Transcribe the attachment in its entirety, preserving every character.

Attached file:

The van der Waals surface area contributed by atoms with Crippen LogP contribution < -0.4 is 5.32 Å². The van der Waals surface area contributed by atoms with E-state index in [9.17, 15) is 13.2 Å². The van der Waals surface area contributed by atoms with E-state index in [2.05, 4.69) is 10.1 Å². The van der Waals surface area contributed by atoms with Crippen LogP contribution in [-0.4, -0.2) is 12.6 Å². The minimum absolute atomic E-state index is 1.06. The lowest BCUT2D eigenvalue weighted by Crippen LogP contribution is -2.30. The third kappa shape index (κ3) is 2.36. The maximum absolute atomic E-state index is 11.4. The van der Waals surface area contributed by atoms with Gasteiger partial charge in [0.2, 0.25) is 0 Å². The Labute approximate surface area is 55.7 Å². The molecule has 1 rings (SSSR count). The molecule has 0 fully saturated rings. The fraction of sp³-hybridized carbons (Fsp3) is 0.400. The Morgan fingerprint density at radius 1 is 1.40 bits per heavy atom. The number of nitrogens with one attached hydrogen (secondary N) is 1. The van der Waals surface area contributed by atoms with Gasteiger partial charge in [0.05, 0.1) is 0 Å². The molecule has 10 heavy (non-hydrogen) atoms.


The van der Waals surface area contributed by atoms with Crippen LogP contribution < -0.4 is 5.32 Å². The van der Waals surface area contributed by atoms with E-state index in [9.17, 15) is 13.2 Å². The van der Waals surface area contributed by atoms with E-state index in [2.05, 4.69) is 10.1 Å². The van der Waals surface area contributed by atoms with Crippen LogP contribution in [-0.4, -0.2) is 12.6 Å². The minimum absolute atomic E-state index is 1.06. The lowest BCUT2D eigenvalue weighted by Crippen LogP contribution is -2.30. The third kappa shape index (κ3) is 2.36. The maximum absolute atomic E-state index is 11.4. The van der Waals surface area contributed by atoms with Gasteiger partial charge in [0.2, 0.25) is 0 Å². The Labute approximate surface area is 55.7 Å². The molecule has 1 rings (SSSR count). The molecule has 0 fully saturated rings. The fraction of sp³-hybridized carbons (Fsp3) is 0.400. The Morgan fingerprint density at radius 1 is 1.40 bits per heavy atom. The number of nitrogens with one attached hydrogen (secondary N) is 1. The van der Waals surface area contributed by atoms with Gasteiger partial charge in [0.05, 0.1) is 0 Å². The molecule has 10 heavy (non-hydrogen) atoms.